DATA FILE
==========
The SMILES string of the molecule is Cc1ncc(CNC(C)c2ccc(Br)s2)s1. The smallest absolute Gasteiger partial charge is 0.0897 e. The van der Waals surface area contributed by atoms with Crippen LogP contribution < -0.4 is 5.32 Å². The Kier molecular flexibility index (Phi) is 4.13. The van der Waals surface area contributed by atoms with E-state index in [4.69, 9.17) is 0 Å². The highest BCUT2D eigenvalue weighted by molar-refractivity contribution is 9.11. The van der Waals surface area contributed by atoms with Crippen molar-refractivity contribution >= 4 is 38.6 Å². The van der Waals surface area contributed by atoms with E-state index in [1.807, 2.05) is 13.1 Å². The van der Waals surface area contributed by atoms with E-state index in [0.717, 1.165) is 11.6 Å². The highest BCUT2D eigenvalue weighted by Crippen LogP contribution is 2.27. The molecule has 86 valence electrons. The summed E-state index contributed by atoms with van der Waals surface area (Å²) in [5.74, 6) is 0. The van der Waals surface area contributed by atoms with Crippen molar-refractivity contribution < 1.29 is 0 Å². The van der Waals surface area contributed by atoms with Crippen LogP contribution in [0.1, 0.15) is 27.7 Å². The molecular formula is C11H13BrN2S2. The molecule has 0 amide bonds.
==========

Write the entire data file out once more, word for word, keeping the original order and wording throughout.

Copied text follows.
The SMILES string of the molecule is Cc1ncc(CNC(C)c2ccc(Br)s2)s1. The smallest absolute Gasteiger partial charge is 0.0897 e. The van der Waals surface area contributed by atoms with Crippen LogP contribution < -0.4 is 5.32 Å². The Kier molecular flexibility index (Phi) is 4.13. The van der Waals surface area contributed by atoms with E-state index in [4.69, 9.17) is 0 Å². The highest BCUT2D eigenvalue weighted by molar-refractivity contribution is 9.11. The van der Waals surface area contributed by atoms with Crippen molar-refractivity contribution >= 4 is 38.6 Å². The van der Waals surface area contributed by atoms with E-state index in [1.807, 2.05) is 13.1 Å². The van der Waals surface area contributed by atoms with E-state index in [0.717, 1.165) is 11.6 Å². The highest BCUT2D eigenvalue weighted by Crippen LogP contribution is 2.27. The molecule has 86 valence electrons. The summed E-state index contributed by atoms with van der Waals surface area (Å²) in [5.74, 6) is 0. The van der Waals surface area contributed by atoms with Crippen molar-refractivity contribution < 1.29 is 0 Å². The van der Waals surface area contributed by atoms with Crippen LogP contribution in [0.1, 0.15) is 27.7 Å². The molecular formula is C11H13BrN2S2. The molecule has 0 amide bonds.